Dear Santa, Love, Kimberley
by Kimberley Thompson, Tastemaker in Residence
I am 59 years old and writing you this letter from Minnesota. I know that many people either do not believe in you or put you in the slot of childhood fairy tales with Jack Frost, fairies and mermaids. I, personally, am fighting against my knowledge that you "cannot be," and this letter is sheer idiocy. Yet, I have this inner thought niggling at me that this letter is important to put to words.
Santa, the world needs to believe in a "YOU" more than ever. Humanity needs to rekindle the spirit of generosity, re-open hearts that have hardened, and nurture knowledge that one person DOES make a difference.
Here is what I would like for Christmas:
Patience: whether while driving, or in the slowest moving line EVER. If I could have a BIG box of patience, I could stop fuming and start "seeing" the delays as small gifts of time to look around. To see the elderly woman struggling to make change, to see the infirmities that made moving forward a tedious progress, to sense the weariness in the mother's eyes as she attempts to corral 2 children, a grocery cart and coupons. And with my gift of patience...I will promise to say a prayer each time for the other person.
Generosity: Santa, I thought I was good at being generous. But I am generous only when it is convenient to me. Can you bring me a wristwatch of generosity? So I may learn about the gift of TIME and how that often means as much, if not more, than a monetary donation.
Courage: A pair of big girl panties would be appreciated. How many times do I advert my gaze? Look away? Not even ask if help is needed? Right a wrong? I am not talking about taking on situations that could become dangerous; those are jobs better left for the professionals. I am talking about the put-downs, the hurtful remarks, the rudeness I see in my everyday life. The strength to say "I do not agree." The fortitude to stand up and exercise my spine.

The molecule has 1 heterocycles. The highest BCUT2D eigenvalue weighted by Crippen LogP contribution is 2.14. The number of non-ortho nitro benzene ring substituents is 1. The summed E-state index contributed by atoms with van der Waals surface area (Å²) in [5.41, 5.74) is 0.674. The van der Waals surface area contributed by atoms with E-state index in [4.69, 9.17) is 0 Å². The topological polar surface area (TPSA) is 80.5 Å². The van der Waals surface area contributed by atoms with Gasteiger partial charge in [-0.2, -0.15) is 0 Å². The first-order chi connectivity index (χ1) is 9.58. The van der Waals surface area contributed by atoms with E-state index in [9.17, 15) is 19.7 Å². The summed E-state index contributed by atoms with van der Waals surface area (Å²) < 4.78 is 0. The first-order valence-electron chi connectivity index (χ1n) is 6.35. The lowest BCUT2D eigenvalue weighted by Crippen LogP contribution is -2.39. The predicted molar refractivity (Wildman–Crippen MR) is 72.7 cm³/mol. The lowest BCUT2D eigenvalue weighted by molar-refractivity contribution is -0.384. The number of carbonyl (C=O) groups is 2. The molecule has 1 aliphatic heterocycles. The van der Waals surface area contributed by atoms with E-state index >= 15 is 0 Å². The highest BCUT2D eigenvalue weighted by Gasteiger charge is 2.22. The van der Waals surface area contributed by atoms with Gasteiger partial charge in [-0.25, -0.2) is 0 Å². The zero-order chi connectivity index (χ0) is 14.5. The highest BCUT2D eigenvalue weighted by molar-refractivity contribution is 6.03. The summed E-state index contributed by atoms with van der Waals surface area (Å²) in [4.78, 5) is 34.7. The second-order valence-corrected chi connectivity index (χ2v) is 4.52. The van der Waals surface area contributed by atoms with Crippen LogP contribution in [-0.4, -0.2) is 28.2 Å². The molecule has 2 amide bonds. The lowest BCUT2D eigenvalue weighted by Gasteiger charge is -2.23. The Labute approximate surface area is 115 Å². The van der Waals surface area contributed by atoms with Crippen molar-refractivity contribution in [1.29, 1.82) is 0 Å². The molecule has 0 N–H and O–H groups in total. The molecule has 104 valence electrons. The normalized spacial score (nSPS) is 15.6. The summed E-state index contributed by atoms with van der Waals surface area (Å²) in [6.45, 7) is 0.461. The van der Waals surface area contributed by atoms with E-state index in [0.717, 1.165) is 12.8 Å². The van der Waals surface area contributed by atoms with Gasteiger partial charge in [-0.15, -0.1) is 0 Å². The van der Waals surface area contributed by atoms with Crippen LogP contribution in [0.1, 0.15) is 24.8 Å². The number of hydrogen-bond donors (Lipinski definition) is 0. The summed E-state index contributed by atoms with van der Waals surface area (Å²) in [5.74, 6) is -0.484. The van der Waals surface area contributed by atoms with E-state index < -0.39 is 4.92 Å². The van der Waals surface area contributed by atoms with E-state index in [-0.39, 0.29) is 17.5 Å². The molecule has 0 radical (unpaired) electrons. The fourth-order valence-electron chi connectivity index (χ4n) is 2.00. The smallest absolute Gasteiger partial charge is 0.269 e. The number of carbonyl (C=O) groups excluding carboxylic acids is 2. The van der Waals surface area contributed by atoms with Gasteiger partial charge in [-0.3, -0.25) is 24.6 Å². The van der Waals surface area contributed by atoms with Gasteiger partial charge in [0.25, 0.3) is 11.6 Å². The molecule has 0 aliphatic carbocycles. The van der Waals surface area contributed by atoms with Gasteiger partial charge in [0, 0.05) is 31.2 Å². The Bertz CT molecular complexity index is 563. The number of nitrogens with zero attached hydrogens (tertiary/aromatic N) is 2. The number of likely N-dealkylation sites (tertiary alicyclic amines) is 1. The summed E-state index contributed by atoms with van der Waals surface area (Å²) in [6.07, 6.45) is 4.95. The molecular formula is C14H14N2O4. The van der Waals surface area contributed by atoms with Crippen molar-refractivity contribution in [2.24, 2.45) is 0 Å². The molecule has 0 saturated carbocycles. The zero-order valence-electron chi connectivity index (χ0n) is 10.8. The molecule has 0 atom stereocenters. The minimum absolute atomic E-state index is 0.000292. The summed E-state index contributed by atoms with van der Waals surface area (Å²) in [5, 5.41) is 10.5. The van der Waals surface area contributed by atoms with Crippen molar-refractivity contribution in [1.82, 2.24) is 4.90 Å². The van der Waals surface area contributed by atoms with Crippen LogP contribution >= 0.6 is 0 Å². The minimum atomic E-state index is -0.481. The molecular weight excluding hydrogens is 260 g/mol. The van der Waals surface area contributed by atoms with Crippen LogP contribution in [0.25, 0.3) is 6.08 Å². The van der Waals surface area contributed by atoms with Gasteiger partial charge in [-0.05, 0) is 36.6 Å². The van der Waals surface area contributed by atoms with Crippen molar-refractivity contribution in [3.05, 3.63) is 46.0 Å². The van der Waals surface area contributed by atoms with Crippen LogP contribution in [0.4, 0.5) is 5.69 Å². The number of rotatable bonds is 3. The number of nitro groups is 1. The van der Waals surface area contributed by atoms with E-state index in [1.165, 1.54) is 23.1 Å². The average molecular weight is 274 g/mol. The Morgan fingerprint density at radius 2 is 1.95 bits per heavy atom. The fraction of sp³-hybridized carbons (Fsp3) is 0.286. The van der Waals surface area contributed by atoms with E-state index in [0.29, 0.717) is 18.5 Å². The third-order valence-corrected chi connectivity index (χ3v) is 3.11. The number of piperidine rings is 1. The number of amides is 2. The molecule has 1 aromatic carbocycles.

Faith: Santa, this can be even a very small size box. I know the world is running out of faith; and you may not have an limitless supply. I promise not to waste the gift of faith; I may not even open it right away. But just to KNOW it is there...waiting for me to unwrap and open it when needed. That knowledge of its presence would give me bedrock to stand on...even when my knees are weak and my heart weary.
Hope: I would like a few ribbons of hope. Ones that I can braid into a child's hair, knot around a senior's collar or use to lead a furry friend safely home.
So Santa, I am sorry this list is daunting. Life seems darker these days and nights of 2018. And I wish this list was simpler...I think I have asked of you an insurmountable request.
But this I do remember:
"Ah, VIRGINIA, in all this world there is nothing else real and abiding. No Santa Claus! Thank God! He lives and lives forever. A thousand years from now, Virginia, nay 10 times 10,000 years from now, he will continue to make glad the heart of childhood." - by Francis Pharcellus Church The New York Sun, September 21, 1897